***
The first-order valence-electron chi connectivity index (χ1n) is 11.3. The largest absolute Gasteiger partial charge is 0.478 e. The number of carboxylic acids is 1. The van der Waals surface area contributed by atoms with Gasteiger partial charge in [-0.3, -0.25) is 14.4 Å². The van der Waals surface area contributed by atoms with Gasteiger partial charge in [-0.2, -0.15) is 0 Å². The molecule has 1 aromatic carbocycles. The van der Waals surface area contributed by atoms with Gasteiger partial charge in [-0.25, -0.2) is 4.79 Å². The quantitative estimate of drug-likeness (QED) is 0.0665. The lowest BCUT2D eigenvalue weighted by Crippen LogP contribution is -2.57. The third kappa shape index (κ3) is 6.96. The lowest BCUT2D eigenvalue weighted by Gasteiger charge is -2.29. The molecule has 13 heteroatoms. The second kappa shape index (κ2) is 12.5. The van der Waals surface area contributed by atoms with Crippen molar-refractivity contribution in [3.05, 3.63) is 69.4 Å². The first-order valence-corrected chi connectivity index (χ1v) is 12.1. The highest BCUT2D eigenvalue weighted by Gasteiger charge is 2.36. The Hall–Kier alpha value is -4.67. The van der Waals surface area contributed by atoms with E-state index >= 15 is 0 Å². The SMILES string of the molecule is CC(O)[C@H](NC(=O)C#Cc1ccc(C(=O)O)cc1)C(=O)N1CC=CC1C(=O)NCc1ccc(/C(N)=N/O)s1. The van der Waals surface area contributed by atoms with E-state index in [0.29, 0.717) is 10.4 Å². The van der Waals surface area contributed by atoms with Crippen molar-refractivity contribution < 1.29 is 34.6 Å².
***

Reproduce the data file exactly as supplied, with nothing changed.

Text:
The first-order valence-electron chi connectivity index (χ1n) is 11.3. The largest absolute Gasteiger partial charge is 0.478 e. The number of carboxylic acids is 1. The van der Waals surface area contributed by atoms with Gasteiger partial charge in [-0.3, -0.25) is 14.4 Å². The van der Waals surface area contributed by atoms with Gasteiger partial charge in [-0.2, -0.15) is 0 Å². The molecule has 1 aromatic carbocycles. The van der Waals surface area contributed by atoms with Gasteiger partial charge in [-0.25, -0.2) is 4.79 Å². The quantitative estimate of drug-likeness (QED) is 0.0665. The lowest BCUT2D eigenvalue weighted by Crippen LogP contribution is -2.57. The third kappa shape index (κ3) is 6.96. The lowest BCUT2D eigenvalue weighted by Gasteiger charge is -2.29. The molecule has 13 heteroatoms. The second kappa shape index (κ2) is 12.5. The van der Waals surface area contributed by atoms with Crippen molar-refractivity contribution in [3.05, 3.63) is 69.4 Å². The first-order valence-corrected chi connectivity index (χ1v) is 12.1. The highest BCUT2D eigenvalue weighted by Gasteiger charge is 2.36. The Hall–Kier alpha value is -4.67. The van der Waals surface area contributed by atoms with E-state index >= 15 is 0 Å². The SMILES string of the molecule is CC(O)[C@H](NC(=O)C#Cc1ccc(C(=O)O)cc1)C(=O)N1CC=CC1C(=O)NCc1ccc(/C(N)=N/O)s1. The van der Waals surface area contributed by atoms with E-state index in [0.29, 0.717) is 10.4 Å². The van der Waals surface area contributed by atoms with Crippen molar-refractivity contribution < 1.29 is 34.6 Å².